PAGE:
The language from the High Court is encouraging, but India has a deplorable track record in obtaining any justice for rape victims.
This February, while the victim in this story was in captivity, the Supreme Court of India sparked international outrage when it ruled that there is no such thing as marital rape in India – a nation where daughters are sold to the highest bidder because dowry is still practiced and marriages are commonly arranged.
Hearing this, her rapist obtained her thumbprint on a notary, and used a tantric to pronounce her married to the rapist. None of those involved – from the notary to the tantric to the multiple rapists – have been arrested or even sought and named by the local police.
Yet, while the rapist and his accomplices run free, many would argue that the innocent child should have been punished by being put to death. The relevant law in India is the Medical Termination of Pregnancy Act (MTPA), which does not permit abortion beyond 20 weeks on the grounds that late-term abortions are dangerous for a woman’s health.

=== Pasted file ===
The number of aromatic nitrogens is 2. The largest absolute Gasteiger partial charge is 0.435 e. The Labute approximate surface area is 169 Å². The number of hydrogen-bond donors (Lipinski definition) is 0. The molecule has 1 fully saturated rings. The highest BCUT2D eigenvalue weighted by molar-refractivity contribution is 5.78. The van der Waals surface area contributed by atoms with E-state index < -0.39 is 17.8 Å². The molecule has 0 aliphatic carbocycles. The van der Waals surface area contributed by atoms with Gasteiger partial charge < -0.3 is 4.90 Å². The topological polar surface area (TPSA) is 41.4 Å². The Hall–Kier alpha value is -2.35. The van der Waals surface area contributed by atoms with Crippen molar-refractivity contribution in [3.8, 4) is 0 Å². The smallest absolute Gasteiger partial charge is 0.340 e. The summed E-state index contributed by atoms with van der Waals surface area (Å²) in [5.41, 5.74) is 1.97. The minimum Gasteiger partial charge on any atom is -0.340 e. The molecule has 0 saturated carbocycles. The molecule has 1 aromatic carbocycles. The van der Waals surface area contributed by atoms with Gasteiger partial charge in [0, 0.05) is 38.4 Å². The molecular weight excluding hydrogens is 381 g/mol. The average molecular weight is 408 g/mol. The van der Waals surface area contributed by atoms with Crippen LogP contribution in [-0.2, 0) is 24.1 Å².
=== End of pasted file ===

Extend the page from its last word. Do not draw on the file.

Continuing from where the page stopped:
Gujurat High Court Justice J B Pardiwala cited the fact that her life would be in peril with a 28-week abortion. “A child in her womb by a woman as a result of conception through an act of rape is not only extremely traumatic for her but humiliating, frightening and psychologically devastating and as a human being, more particularly in the Indian society, she becomes an object of scorn and ostracization. This is very unfortunate,” the justice said.
But this justice recognized that abortion is not the answer, and he took the necessary steps to see that she would have dependable health care, and that the child would be nurtured and protected. That is the solution.
Can you imagine if instead of enacting laws with rape exceptions, American legislators instead passed laws providing for special medical care for the delivery of children conceived in rape, and for the appointment of someone like the “Collector” in India who would ensure that these children and their mothers are properly cared for and not ostracized or abandoned? That’s the answer.
Punish rapists, not babies and their rape victim mothers. Protect babies and their mothers – not rapists. How hard it that to understand?